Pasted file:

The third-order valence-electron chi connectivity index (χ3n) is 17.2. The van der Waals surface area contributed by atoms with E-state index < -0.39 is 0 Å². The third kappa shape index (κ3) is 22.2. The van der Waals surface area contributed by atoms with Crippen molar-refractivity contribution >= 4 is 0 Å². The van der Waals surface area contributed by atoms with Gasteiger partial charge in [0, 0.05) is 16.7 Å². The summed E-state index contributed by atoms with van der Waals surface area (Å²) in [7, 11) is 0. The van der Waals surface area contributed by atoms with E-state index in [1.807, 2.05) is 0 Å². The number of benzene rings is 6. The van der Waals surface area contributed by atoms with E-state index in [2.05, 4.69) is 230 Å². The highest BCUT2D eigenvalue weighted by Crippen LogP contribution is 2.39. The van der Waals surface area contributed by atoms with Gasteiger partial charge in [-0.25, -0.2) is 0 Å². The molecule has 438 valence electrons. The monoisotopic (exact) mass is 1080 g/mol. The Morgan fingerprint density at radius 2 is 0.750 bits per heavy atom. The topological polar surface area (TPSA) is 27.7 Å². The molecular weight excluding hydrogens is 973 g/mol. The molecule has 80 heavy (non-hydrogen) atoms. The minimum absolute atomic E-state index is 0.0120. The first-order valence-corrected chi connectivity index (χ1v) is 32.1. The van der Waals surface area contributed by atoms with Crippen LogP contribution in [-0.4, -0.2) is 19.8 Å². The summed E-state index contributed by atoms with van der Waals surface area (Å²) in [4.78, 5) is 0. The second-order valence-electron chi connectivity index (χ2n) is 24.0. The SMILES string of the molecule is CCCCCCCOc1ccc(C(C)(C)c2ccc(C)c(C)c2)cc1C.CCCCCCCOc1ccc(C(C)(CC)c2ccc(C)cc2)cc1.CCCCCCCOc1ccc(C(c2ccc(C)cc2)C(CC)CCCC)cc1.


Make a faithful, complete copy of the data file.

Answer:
The third-order valence-electron chi connectivity index (χ3n) is 17.2. The van der Waals surface area contributed by atoms with E-state index < -0.39 is 0 Å². The third kappa shape index (κ3) is 22.2. The van der Waals surface area contributed by atoms with Crippen molar-refractivity contribution >= 4 is 0 Å². The van der Waals surface area contributed by atoms with Gasteiger partial charge in [0, 0.05) is 16.7 Å². The summed E-state index contributed by atoms with van der Waals surface area (Å²) in [7, 11) is 0. The van der Waals surface area contributed by atoms with E-state index in [1.807, 2.05) is 0 Å². The number of benzene rings is 6. The van der Waals surface area contributed by atoms with E-state index in [2.05, 4.69) is 230 Å². The highest BCUT2D eigenvalue weighted by Crippen LogP contribution is 2.39. The van der Waals surface area contributed by atoms with Gasteiger partial charge in [-0.25, -0.2) is 0 Å². The molecule has 438 valence electrons. The monoisotopic (exact) mass is 1080 g/mol. The Morgan fingerprint density at radius 2 is 0.750 bits per heavy atom. The topological polar surface area (TPSA) is 27.7 Å². The molecular weight excluding hydrogens is 973 g/mol. The molecule has 80 heavy (non-hydrogen) atoms. The minimum absolute atomic E-state index is 0.0120. The first-order valence-corrected chi connectivity index (χ1v) is 32.1. The van der Waals surface area contributed by atoms with Crippen LogP contribution in [-0.4, -0.2) is 19.8 Å². The summed E-state index contributed by atoms with van der Waals surface area (Å²) in [4.78, 5) is 0. The second-order valence-electron chi connectivity index (χ2n) is 24.0. The SMILES string of the molecule is CCCCCCCOc1ccc(C(C)(C)c2ccc(C)c(C)c2)cc1C.CCCCCCCOc1ccc(C(C)(CC)c2ccc(C)cc2)cc1.CCCCCCCOc1ccc(C(c2ccc(C)cc2)C(CC)CCCC)cc1.